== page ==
The Houston Texans have been cursed this season when it comes to injuries.

Just when they get one star player back, another one goes down. Talk about a vicious cycle that still has us all wondering what type team we really have as the season approaches Week 8.

But with All-Pro receiver Andre Johnson and versatile fullback James Casey both possibly returning to the lineup Sunday against Jacksonville, there does seem to be a silver-lining in the time they and some of the other star players have been sidelined.

Let’s consider what we know now that we never would have known were it not for Arian Foster’s pesky hamstring, Mario Williams torn pectoral muscle or the hamstring injury that has shelved Johnson for the last three weeks and counting.

Just looking at the offensive side alone, we’ve seen some real growth from some players who have been forced to step up. We have learned second-year running back Ben Tate is far more than a quality backup. He’s a quality running back who would be starting for several other teams that don’t have the NFL’s reigning rushing champ sitting in front of him.

You don’t find many backups who’ve already had three 100-yard rushing days and the season isn’t halfway over. His latest gem came last Sunday while giving Foster a breather, gaining 104 yards and averaging 6.9 yards per carry on 15 carries. It won’t end up this way as long as Foster remains healthy but Tate actually is ahead of his more celebrated teammate in rushing yards and average per carry for the season with 466 rushing yards and a 5.1 yards per carry average.

But the Texans’ backups doing big things doesn’t end there.

Remember how we all thought the season was over as we watched Johnson lay on turf in obvious agony as he grabbed at his leg against Pittsburgh? Who would fill the void of the Texans chief play-maker and Matt Schaub’s always reliable security blanket?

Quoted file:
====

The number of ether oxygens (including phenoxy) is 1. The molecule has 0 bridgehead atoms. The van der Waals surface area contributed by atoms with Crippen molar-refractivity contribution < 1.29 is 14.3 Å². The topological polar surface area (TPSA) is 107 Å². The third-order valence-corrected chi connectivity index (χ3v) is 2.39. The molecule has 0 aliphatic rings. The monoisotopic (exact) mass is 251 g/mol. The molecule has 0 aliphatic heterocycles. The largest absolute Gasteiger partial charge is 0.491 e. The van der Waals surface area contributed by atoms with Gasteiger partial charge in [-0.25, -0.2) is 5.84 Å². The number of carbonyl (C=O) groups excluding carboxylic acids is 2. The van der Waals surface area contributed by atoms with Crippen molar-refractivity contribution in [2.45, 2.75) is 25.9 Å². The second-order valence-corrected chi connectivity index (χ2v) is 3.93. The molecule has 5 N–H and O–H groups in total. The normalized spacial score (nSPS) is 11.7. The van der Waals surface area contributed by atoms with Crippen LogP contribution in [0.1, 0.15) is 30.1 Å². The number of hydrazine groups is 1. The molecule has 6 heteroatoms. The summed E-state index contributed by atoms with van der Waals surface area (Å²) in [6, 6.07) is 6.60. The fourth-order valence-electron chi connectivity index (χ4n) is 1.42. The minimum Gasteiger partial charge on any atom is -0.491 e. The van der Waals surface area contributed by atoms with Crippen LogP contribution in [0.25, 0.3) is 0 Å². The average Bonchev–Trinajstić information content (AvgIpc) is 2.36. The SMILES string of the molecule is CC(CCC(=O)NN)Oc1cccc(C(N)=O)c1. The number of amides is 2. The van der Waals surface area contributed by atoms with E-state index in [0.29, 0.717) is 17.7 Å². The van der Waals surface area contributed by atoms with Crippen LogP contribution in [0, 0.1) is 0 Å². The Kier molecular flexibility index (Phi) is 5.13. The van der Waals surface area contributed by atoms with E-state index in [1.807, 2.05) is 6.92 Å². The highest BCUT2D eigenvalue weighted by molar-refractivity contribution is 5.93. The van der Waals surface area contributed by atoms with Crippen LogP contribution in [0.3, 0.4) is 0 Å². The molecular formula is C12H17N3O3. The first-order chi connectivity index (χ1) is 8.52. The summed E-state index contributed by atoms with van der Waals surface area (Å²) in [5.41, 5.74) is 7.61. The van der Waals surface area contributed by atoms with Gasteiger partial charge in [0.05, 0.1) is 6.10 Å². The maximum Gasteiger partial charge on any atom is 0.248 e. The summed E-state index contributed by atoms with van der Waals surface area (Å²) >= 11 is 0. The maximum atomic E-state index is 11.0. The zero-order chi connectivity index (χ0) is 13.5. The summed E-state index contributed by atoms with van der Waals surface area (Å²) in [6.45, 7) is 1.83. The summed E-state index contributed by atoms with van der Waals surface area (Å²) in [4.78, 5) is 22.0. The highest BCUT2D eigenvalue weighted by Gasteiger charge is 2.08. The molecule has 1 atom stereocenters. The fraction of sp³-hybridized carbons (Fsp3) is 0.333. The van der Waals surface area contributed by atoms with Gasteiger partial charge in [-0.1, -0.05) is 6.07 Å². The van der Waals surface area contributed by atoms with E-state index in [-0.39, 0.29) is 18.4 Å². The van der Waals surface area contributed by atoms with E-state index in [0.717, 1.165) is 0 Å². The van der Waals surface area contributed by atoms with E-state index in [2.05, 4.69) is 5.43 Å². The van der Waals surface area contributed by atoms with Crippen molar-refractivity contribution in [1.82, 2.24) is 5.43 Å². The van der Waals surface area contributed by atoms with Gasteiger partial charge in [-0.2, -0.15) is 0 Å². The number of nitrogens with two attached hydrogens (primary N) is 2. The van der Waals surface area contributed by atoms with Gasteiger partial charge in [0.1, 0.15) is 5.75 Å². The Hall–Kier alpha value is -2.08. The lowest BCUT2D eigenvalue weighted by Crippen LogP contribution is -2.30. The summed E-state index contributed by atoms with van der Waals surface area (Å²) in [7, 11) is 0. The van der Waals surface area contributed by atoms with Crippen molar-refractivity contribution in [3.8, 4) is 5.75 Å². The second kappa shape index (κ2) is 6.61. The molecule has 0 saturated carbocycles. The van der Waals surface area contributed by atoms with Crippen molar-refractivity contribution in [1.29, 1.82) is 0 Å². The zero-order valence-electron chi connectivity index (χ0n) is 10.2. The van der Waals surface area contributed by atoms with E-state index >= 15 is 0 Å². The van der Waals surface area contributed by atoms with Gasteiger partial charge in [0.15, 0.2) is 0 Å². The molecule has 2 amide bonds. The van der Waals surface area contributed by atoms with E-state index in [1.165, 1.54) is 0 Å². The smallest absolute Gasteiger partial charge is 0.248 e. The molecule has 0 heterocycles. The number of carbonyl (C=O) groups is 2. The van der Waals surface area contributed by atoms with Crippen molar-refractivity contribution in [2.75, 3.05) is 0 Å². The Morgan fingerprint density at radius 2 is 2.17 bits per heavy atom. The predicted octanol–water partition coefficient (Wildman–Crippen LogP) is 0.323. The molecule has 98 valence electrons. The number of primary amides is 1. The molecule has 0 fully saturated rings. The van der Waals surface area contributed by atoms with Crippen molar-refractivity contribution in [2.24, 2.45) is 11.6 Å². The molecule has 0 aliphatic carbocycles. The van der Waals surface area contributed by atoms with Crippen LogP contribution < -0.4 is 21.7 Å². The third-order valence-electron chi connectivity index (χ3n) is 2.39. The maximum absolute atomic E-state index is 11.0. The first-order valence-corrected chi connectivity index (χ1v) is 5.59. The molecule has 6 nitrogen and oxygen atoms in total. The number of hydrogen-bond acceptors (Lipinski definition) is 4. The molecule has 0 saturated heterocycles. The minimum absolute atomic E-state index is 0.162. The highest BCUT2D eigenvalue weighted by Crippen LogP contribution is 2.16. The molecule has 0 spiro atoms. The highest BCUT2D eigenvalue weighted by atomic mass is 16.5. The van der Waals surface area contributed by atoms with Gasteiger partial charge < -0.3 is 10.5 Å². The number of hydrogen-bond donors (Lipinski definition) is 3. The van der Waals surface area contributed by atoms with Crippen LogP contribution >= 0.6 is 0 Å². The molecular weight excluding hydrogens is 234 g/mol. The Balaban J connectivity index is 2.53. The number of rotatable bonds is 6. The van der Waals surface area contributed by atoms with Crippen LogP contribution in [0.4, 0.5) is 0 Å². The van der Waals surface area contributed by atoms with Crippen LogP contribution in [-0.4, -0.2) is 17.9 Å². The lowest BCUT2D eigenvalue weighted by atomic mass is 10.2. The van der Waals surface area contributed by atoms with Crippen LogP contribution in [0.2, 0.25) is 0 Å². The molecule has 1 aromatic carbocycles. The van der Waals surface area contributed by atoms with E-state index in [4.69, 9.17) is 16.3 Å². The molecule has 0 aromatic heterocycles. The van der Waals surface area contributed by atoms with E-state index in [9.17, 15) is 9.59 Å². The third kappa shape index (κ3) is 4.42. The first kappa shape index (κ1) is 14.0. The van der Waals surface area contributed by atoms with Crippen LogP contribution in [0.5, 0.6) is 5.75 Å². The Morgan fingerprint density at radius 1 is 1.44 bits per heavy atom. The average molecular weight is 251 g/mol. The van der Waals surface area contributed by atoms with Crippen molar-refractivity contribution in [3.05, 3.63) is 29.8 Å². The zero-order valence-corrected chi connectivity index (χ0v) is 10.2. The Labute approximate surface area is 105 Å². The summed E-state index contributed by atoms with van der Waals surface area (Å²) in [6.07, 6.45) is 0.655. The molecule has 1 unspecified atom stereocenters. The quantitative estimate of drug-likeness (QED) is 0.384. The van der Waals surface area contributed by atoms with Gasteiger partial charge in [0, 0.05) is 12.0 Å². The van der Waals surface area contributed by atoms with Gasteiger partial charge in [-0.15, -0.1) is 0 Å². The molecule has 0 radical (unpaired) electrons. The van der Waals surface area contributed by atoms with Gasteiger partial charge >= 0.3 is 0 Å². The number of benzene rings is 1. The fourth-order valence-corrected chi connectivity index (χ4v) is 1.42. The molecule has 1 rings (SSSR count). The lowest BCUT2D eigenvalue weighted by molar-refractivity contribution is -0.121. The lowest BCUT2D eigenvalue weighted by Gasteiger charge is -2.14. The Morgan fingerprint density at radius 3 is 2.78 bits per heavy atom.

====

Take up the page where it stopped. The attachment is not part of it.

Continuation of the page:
No individual on the roster seemed promising. But collective effort from the receivers and tight ends has given us the confidence the Jacoby Jones, Kevin Walter and Joel Dreessen all are capable of more than just the occasional big play.

After a suspicious performance in his first start in place of Johnson, we watched Jones come into his own against Baltimore and show for the first time he is ready to move beyond the proverbial potential stage. Then there was Walter diving for ball and doing all the little things that primary receiver does.

“A lot of times those guys don’t really get chances to go out and show what they can do,” said Johnson, who practiced for the first time this week but still remains uncertain for Sunday. “A lot of times when you talk about the Texans the first people you think about are Matt, Andre, Arian and Owen (Daniels), but you look at Joel, Jacoby and Kevin. All those guys, they may not do it every game but there is always a play here and there that guys make to keep drives going.

“To be honest man, I really expect it out of them because you see them do it every week, especially in practice. Now they have just been given more opportunity to go out and make the plays. It doesn’t surprise me at all. I get excited to watch them play.”